Australia’s central bank suggested yesterday it could raise interest rates again soon as it lifted inflation forecasts for the next two years.
In a quarterly monetary policy statement, the Reserve Bank of Australia (RBA) said underlying inflation, which excludes volatile price items, was expected to be about 3 percent in next year — the top of its target band.
In February, the RBA forecast underlying inflation would remain below 3 percent until the end of next year. In the latest estimate the bank said it expects prices to rise to 3.25 percent by the end of 2013 as the economy heads toward full employment, wage rises and mining investment surges.
“Further tightening of monetary policy is likely to be required at some point for inflation to remain consistent with the 2 to 3 percent medium-term target,” the bank said.
It added that the board would “set policy to ensure a continuation of the low and stable -inflation that has made an important contribution to Australia’s strong economic performance over the past two decades.”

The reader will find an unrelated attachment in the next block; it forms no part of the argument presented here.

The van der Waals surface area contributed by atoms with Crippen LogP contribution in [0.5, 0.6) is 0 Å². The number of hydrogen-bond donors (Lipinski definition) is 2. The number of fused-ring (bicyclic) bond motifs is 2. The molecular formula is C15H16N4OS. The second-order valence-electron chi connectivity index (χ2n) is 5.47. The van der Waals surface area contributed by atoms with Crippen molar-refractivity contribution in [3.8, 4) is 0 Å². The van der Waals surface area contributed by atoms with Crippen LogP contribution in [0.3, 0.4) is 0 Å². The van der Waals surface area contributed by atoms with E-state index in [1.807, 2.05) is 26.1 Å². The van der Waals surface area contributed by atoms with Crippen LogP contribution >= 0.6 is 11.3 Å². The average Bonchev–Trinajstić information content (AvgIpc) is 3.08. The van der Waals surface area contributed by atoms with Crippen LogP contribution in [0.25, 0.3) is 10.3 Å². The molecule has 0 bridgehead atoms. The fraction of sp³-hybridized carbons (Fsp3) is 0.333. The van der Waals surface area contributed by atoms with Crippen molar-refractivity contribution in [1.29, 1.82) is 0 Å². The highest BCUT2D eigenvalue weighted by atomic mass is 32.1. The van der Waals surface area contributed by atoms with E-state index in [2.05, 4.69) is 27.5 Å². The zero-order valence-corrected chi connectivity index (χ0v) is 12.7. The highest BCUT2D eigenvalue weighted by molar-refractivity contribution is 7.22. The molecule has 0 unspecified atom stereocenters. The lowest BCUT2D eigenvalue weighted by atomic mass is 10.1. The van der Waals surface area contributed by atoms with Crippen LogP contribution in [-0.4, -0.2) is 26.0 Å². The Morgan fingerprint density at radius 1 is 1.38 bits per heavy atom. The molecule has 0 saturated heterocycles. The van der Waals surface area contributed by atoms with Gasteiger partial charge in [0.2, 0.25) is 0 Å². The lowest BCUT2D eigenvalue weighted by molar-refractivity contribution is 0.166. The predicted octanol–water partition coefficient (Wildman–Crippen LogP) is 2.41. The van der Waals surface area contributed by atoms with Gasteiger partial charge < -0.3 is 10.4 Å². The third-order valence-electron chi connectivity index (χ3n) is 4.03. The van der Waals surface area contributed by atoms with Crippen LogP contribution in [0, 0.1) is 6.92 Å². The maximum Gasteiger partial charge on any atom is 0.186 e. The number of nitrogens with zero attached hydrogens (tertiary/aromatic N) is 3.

The bank left interest rates on hold at 4.75 percent earlier this week, having last lifted them in November.
“Looking ahead, given the outlooks for both the world and domestic economies, year-end underlying inflation is expected to pick up over the course of 2011,” the RBA said.
It said one of the biggest risks was that as mining investment boomed, companies would compete aggressively for labor, leading to more pressure on wages and other costs than the bank initially envisaged.
Chris Joye, economist and chief executive of property Group Rismark, said the RBA could lift rates three times this year to tackle inflation.
“If unemployment holds steady at 4.9 percent and wages growth remains healthy” the RBA is very likely to hike rates in June, he said.